In [Automatica2010-2-agents-decomposability], we have shown that not all automata are decomposable with respect to parallel composition and natural projections, and subsequently necessary and sufficient conditions were proposed for decomposability of a task automaton with respect to parallel composition and natural projections into two local event sets. These necessary and sufficient conditions were then generalized to an arbitrary finite number of agents, in [TAC2011-n-agents-decomposability], as

Lemma 1

(Corollary in [TAC2011-n-agents-decomposability]) A deterministic automaton is decomposable with respect to parallel composition and natural projections , such that if and only if satisfies the following decomposability conditions ():

  • : : ;

  • : , : ;

  • : , , , , where, is the largest subset of such that and start with the same event, and

  • : , , , , , , : .

The first two decomposability conditions require the team to be capable of decision on choice/order of events, by which for any such decision there exists at least one agent that knows both events, or the decision is not important. Moreover, the third and fourth conditions, guarantee that the cooperative perspective of agents from the tasks (parallel composition of local task automata) neither allows a string that is prohibited by the global task automaton, nor disables a string that is allowed in the global task automaton.

It was furthermore shown that once the task automaton is decomposed into local task automata and local controllers are designed for local plants to satisfy the local specifications, then the global specification is guaranteed, by design.

The next question was the reliability of task decomposability to understand whether a previously decomposable and achievable global task automaton, can still remain decomposable and achievable by the team, after experiencing some event failures. For this purpose, in [Automatica2011-Fault-tolerant], a class of failures was investigated as follows to defined a notion of passivity. Consider an automaton . An event is said to be failed in (or ), if , where, , and denote the post-failure event set, post-failure transition relation and post-failure automaton, respectively. A set of events is then said to be failed in , when for , is failed in , i.e., . Considering a parallel distributed plant with local agents , . Failure of in is said to be passive in (or ) with respect to , if . An event whose failure in is a passive failure is called a passive event in .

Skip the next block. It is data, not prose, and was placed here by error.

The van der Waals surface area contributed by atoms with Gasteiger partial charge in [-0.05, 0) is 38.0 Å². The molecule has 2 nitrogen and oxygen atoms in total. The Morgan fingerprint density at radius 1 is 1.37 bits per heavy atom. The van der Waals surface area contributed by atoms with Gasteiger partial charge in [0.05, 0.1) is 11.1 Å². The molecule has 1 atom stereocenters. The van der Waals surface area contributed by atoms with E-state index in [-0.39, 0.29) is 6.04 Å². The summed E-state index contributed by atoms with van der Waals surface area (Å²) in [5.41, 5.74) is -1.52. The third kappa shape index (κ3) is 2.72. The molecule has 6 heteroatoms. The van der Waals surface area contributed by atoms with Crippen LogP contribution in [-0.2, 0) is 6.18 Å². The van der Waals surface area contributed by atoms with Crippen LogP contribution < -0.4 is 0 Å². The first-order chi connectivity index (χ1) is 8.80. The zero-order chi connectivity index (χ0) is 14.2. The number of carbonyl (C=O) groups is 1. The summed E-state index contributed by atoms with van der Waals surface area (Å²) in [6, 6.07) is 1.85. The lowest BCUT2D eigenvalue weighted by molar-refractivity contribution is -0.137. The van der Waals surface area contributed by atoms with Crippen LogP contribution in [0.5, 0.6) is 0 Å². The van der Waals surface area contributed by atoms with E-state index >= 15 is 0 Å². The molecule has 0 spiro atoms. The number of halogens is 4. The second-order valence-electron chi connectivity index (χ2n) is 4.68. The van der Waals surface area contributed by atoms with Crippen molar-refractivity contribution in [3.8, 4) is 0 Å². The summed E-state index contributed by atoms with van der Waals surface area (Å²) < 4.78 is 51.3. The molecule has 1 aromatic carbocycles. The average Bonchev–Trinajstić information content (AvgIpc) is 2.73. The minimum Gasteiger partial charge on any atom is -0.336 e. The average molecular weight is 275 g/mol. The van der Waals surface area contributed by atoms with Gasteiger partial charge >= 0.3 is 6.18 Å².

The passivity was found to reflect the redundancy of communication links and shown to be a necessary condition for preserving the automaton decomposability. It was furthermore shown that when all failed events are passive in the corresponding local event sets, the problem of decomposability under event failure can be transformed into the standard decomposability problem to find the conditions under which , as follows.

Lemma 2

(Theorem in [Automatica2011-Fault-tolerant]) Consider a deterministic task automaton . Assume that is decomposable, i.e., , and furthermore, assume that fail in , , and are passive for . Then, remains decomposable, in spite of event failures, i.e., if and only if

  • : : ;

  • : , : ;

  • : , , , , where, is the largest subset of such that , and start with the same event, and

  • : , , , , , , : , for some , such that .

- are respectively the decomposability conditions -, after event failures with respect to parallel composition and natural projections into refined local event sets , , provided passivity of , .

In this paper we are interested in the case that a task automaton is not decomposable and would like to ask whether it is possible to make it decomposable, and if so, whether the automaton can be made decomposable with minimum number of communication links. This problem is formally stated as

Problem 1

Consider a deterministic task automaton with event set for agents with local event sets , . If is not decomposable, can we modify the sets of private and shared events between local event sets such that becomes decomposable with respect to parallel composition and natural projections , with the minimum number of communication links?

One trivial way to make an automaton decomposable, is to share all events among all agents, i.e., , . This method , however, is equivalent to centralized control. In general, in distributed large scale systems, one of the objectives is to sustain the systems functionalities over as few number of communication links as possible, as will be addressed in the next section.

Iii Task Automaton Decomposabilization

Iii-a Motivating Examples

This section is devoted to Problem 1 and proposes an approach to redefine the set of private and shared events among agents in order to make an undecomposable task automaton decomposable. For more elaboration, let us to start with a motivating examples.

Example 1

Consider two sequential belt conveyors feeding a bin, as depicted in Figure 1. To avoid the overaccumulation of materials on Belt B, when the bin needs to be charged, at first Belt B and then (after a few seconds), Belt A should be started. After filling the bin, to stop the charge, first Belt A and then after a few seconds Belt B is stopped to get completely emptied. The global task automaton, showing the order of events in this plant, is shown in Figure LABEL:Belts_Task_Automaton.

Fig. 1: The process of two belt conveyors charging a bin.

: